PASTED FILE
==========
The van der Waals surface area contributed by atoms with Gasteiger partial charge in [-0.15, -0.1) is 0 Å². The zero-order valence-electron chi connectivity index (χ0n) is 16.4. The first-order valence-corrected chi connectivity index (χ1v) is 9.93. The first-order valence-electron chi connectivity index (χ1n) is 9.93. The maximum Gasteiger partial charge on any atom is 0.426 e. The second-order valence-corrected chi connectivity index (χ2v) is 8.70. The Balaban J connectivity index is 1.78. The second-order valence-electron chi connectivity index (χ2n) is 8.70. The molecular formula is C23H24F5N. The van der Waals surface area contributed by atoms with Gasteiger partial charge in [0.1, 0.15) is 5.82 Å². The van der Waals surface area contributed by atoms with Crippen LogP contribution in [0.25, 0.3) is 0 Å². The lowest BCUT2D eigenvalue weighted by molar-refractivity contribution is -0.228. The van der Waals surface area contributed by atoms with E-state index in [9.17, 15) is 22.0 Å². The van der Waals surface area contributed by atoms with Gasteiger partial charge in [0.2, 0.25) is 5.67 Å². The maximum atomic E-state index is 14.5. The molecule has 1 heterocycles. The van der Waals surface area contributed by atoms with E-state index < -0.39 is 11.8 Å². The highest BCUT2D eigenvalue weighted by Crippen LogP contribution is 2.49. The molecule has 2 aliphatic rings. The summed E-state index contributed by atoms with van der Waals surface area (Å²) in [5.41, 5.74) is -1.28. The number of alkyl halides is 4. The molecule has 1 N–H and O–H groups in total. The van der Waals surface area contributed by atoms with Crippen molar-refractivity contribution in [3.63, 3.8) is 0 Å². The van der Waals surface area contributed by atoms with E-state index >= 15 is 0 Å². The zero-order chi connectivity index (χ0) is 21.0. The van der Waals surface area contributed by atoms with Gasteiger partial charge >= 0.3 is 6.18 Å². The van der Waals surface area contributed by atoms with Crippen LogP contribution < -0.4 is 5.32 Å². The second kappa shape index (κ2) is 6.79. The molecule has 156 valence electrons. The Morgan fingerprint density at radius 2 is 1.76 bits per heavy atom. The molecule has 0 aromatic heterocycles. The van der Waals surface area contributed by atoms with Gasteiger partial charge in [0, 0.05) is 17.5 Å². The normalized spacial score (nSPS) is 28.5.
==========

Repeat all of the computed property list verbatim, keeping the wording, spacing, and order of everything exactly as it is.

The van der Waals surface area contributed by atoms with Gasteiger partial charge in [-0.15, -0.1) is 0 Å². The zero-order valence-electron chi connectivity index (χ0n) is 16.4. The first-order valence-corrected chi connectivity index (χ1v) is 9.93. The first-order valence-electron chi connectivity index (χ1n) is 9.93. The maximum Gasteiger partial charge on any atom is 0.426 e. The second-order valence-corrected chi connectivity index (χ2v) is 8.70. The Balaban J connectivity index is 1.78. The second-order valence-electron chi connectivity index (χ2n) is 8.70. The molecular formula is C23H24F5N. The van der Waals surface area contributed by atoms with Gasteiger partial charge in [0.1, 0.15) is 5.82 Å². The van der Waals surface area contributed by atoms with Crippen LogP contribution in [0.25, 0.3) is 0 Å². The lowest BCUT2D eigenvalue weighted by molar-refractivity contribution is -0.228. The van der Waals surface area contributed by atoms with E-state index in [9.17, 15) is 22.0 Å². The van der Waals surface area contributed by atoms with Gasteiger partial charge in [0.2, 0.25) is 5.67 Å². The maximum atomic E-state index is 14.5. The molecule has 1 heterocycles. The van der Waals surface area contributed by atoms with E-state index < -0.39 is 11.8 Å². The highest BCUT2D eigenvalue weighted by Crippen LogP contribution is 2.49. The molecule has 2 aliphatic rings. The summed E-state index contributed by atoms with van der Waals surface area (Å²) in [5.41, 5.74) is -1.28. The number of alkyl halides is 4. The molecule has 1 N–H and O–H groups in total. The van der Waals surface area contributed by atoms with Crippen molar-refractivity contribution in [3.63, 3.8) is 0 Å². The van der Waals surface area contributed by atoms with E-state index >= 15 is 0 Å². The zero-order chi connectivity index (χ0) is 21.0. The van der Waals surface area contributed by atoms with Gasteiger partial charge >= 0.3 is 6.18 Å². The van der Waals surface area contributed by atoms with Crippen LogP contribution < -0.4 is 5.32 Å². The second kappa shape index (κ2) is 6.79. The molecule has 156 valence electrons. The Morgan fingerprint density at radius 2 is 1.76 bits per heavy atom. The molecule has 0 aromatic heterocycles. The van der Waals surface area contributed by atoms with Gasteiger partial charge in [0, 0.05) is 17.5 Å². The normalized spacial score (nSPS) is 28.5.